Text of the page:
A big factor in the slow change times is disc brakes, which add a couple of extra steps into the process whenever you have to switch a wheel.
As we see Kasper Asgreen changing his bike, after watching Chris Lawless doing the same a few moments ago, one begins to wonder if a team could actually run out of spares on a day like today.
Belgium vs Netherlands, round 2!
Wout Van Aert comes into the race today as favourite and as far as threats to his ambitions go, he will be most worried about Mathieu van der Poel. The two riders effectively marked one another out of the finale at Gent-Wevelgem last week, so anxious were they not to help the other to a victory.
Pedersen overhauls elite field to win Gent-Wevelgem
I dearly hope we don't get the same sort of scenario today. Flanders is far too unpredictable to race negatively.
142km to go – The Bergs begin
There have been a few more punctures, but none of the main protagonists have been afflicted.
And then, just when things quieten down, Gregor Muhlberger contrives to crash himself out by throwing a musette to the side of the road and accidentally catching his handlebar in the process. The bag pulled his handlebars to one side and he's come clattering down onto the tarmac like a ton of bricks. He looks physically fine but he'll certainly be feeling a little sheepish.
The Katteberg is our first berg of the day, which the break (minus Muhlberger) is contending with as we speak.
155km to go – The first kinderkoppen of the day
The break has rolled over the Lippenhovestraat and the Paddestraat, the peloton is about eight minutes still in arrears.
Christian Knees has his third puncture of the day, Taco van der Hoorn also needs a wheel change, but otherwise these slightly more manageable early cobbled sectors haven't created too much chaos.
170km to go – Break has 7'39"
It was remiss of me not to mention that there's already a breakaway. We haven't seen them on the TV much, presumably because nobody actually thinks they'll stay away. There are six riders, Gregor Muhlberger, Gijs Van Hoecke, Samuele Battistella, Dimitri Peyskens, Danny Van Poppel and Fabio van den Bossche.
175km to go – Florian Vermeersch crashes
The Belgian who had a storming ride at Gent-Wevelgem has slipped over in a turn and clattered into some barriers. That's not ideal at this point in the day.
Here's GCN and Eurosport's Dan Lloyd doing something similar in 2011.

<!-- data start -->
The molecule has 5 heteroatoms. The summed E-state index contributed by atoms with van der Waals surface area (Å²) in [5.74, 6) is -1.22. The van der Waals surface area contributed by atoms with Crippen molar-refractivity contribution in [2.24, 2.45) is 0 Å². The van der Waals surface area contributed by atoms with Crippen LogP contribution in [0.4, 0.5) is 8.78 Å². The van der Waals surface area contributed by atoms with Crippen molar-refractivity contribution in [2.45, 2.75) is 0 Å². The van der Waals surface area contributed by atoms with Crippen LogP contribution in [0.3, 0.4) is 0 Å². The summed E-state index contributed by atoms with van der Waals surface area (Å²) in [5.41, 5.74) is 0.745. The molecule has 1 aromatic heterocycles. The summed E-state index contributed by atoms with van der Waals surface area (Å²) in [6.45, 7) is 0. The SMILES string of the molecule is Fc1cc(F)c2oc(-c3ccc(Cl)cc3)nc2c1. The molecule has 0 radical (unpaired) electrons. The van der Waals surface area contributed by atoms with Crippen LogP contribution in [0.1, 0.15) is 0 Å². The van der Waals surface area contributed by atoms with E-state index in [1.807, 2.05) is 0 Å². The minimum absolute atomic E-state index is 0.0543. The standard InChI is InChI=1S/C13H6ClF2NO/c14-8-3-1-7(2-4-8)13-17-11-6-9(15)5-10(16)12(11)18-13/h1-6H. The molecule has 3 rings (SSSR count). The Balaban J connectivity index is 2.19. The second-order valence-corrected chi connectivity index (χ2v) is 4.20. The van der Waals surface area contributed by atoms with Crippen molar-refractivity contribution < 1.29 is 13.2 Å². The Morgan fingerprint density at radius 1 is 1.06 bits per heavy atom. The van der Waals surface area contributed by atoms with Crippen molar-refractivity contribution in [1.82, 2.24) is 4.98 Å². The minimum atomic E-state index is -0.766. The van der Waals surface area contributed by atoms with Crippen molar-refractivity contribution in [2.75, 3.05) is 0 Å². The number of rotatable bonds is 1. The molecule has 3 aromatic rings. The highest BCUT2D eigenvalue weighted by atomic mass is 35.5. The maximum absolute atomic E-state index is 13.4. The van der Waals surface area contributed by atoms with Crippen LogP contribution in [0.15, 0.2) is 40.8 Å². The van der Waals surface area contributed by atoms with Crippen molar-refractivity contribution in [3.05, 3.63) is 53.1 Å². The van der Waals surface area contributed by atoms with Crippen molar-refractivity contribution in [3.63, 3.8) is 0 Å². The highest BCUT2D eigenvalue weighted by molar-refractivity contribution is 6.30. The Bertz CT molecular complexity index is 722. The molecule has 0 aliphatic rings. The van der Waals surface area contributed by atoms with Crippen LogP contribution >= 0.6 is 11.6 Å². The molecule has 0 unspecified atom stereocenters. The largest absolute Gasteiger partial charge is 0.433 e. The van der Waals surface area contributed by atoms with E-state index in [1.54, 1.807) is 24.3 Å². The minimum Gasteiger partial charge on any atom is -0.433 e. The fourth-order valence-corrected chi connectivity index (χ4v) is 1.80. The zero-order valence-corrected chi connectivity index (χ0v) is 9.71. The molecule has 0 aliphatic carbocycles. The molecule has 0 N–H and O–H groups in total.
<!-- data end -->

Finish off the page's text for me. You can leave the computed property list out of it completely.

Frigid conditions in Flanders
Wout Van Aert is taking off his shoe covers, but if I were in his cleats I'd give it another hour at least. It looks absolutely perishing out there on the Belgian roads. Most riders have gloves plus leg and arm warmers on and there's a chilly mist hanging low over the roads.
Truly, it's proper Flandrien weather out there.
180km to go – Tom Van Aesbroeck stops to say 'hi' to the family
As the peloton rumbles through his home town of Lede, the Belgian sprinter riding for Israel StartUp Nation pulls to the side of the road and gives his wife and kids a kiss and a cuddle. That is not something many riders get to do in a monument, so good for him.
And welcome to the live blog for the nobbliest, wobbliest, cobbliest classic of them all!
Van Aert and Van der Poel will fight it out for Tour of Flanders win
What is so special about the Tour of Flanders?
Philippe Gilbert explains why the famous Belgian classic, otherwise known as the Ronde van Vlaanderen, is one of the highlights of the cycling calendar.
The defending Paris-Roubaix champion talks to Orla Chennaoui about his expectations for the winner, and expects it to come down to a battle between Wout van Aert and Mathieu van der Poel.
Van Aert and Van der Poel will fight it out for Tour of Flanders win – Gilbert
‘Van Aert is big favourite for Flanders'
Jumbo-Visma director Richard Plugge hopes that there won’t be a repeat of Gent-Wevelgem for Wout van Aert in the rider’s rivalry with Mathieu van der Poel, when the two riders were so focussed on each other that neither ended up competing for the race victory.
Plugge says that Van Aert is his favourite to win the Tour of Flanders.
‘Van Aert is big favourite for Flanders… if he can avoid shadow boxing with Van der Poel’ - Plugge
Can Julian Alaphilippe win the Tour of Flanders?
Eurosport’s Orla Chennaoui spoke to Patrick Lefevre after Brabantse Pijl, and the Deceuninck Quick-Step manager says that Julian Alaphilippe showed in that race that he has what it takes to win The Tour of Flanders.
Can Alaphilippe win the Tour of Flanders?
How are teams juggling the intense 2020 cycling calendar?
Jonathan Vaughters has spoken to Eurosport’s Orla Chennaoui about how his EF Pro Cycling team have juggled their resources for this unique covid-19 impacted cycling season in order to cope with the logistics of so many races in quick succession.
How are teams juggling the intense 2020 cycling calendar?
HOW TO WATCH THE Tour of Flanders LIVE – TV & LIVE STREAMING
Tour of Flanders is live on eurosport.co.uk and the Eurosport app.
You can watch the entire race for £6.99 (monthly subscription), while an annual pass is £39.99.